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Old 2nd Jan 2024, 20:54
  #266 (permalink)  
 
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The DHC-8 props may have added to the A350 damage by severing lines. Let's be grateful that the hydraulics to the brakes were still working and that the crew were not incapacitated. They could have ended up in the drink or hitting more aircraft or structures.
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Old 2nd Jan 2024, 20:55
  #267 (permalink)  
 
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Originally Posted by fox niner
An aircraft stationary on a runway is hardly visible from the rear.

at night.
looking through a hud.
Correct. Half the spotters and puddle jumper pilots have never seen a commercial airliner approach to a major airport. Done jumpseat so see the work load. No idea on if the weather was crosswinds or lumpy. So many nobodies on this thread as usual.
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Old 2nd Jan 2024, 20:57
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Originally Posted by RatherBeFlying
The DHC-8 props may have added to the A350 damage by severing lines. Let's be grateful that the hydraulics to the brakes were still working and that the crew were not incapacitated. They could have ended up in the drink or hitting more aircraft or structures.
True. 5 dead could have been nearly 400.
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Old 2nd Jan 2024, 20:58
  #269 (permalink)  
 
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JAL Collision

I won't try to speculate the cause of this horrific collision, but one thing that is obvious was the amazing speed at which the A-350 was evacuated!
A testament to the training and professionalism of the JAL Flight Attendants. Yes, the same hard working miracle workers we disrespect and abuse, as of late.
Furthermore, it was the disciplined Japanese passengers who did not try to argue or grab their belongings, following the commands of their crew. I think this may have had an entirely different outcome had it happened in the West!
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Old 2nd Jan 2024, 21:09
  #270 (permalink)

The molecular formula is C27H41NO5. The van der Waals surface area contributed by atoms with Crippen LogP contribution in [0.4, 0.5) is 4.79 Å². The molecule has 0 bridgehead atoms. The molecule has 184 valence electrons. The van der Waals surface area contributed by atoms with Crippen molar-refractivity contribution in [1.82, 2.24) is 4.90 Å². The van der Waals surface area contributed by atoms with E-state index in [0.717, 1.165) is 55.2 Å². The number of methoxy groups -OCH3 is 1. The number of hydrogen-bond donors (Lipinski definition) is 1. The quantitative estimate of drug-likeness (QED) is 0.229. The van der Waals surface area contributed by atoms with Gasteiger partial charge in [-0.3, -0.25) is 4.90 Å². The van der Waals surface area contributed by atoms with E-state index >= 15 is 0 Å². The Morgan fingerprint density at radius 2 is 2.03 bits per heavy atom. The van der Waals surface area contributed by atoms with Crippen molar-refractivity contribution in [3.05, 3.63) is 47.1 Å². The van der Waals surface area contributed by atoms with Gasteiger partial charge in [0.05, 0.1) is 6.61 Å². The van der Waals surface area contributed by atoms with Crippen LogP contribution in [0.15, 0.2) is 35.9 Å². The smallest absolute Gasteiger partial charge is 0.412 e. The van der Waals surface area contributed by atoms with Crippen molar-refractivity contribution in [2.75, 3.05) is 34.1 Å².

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Incredible! There really is almost nothing left of the plane!

Twitter, AirportWebcams/status/1742300417277776234?t=OyXSymy86HeHyrUIAfH6NA&s=19
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Old 2nd Jan 2024, 21:10
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NHK are reporting that a source from the Transport ministry has confirmed the Dash 8 was ordered to hold short of the runway.

https://www3.nhk.or.jp/nhkworld/en/news/20240103_07/
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Old 2nd Jan 2024, 21:12
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Originally Posted by RatherBeFlying
The DHC-8 props may have added to the A350 damage by severing lines. Let's be grateful that the hydraulics to the brakes were still working and that the crew were not incapacitated. They could have ended up in the drink or hitting more aircraft or structures.
True. 5 dead could have been nearly 400.
ITN news are so on the ball on News at Ten!
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Old 2nd Jan 2024, 21:18
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Originally Posted by Wellfan
NHK are reporting that a source from the Transport ministry has confirmed the Dash 8 was ordered to hold short of the runway.

https://www3.nhk.or.jp/nhkworld/en/news/20240103_07/
A captain will live with the death of his mates. Feel sorry for him. Maybe the first officer had a HF. Alas the Captain is commander. Just Culture rules..
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Old 2nd Jan 2024, 21:22
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Was genuinely pleased that lessons have been learned and it took a fair bit of time to really get hold improving survivability. Airframes can be replaced. People can't

Last edited by Saab Dastard; 2nd Jan 2024 at 21:36. Reason: Quote of deleted posts removed
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Old 2nd Jan 2024, 21:23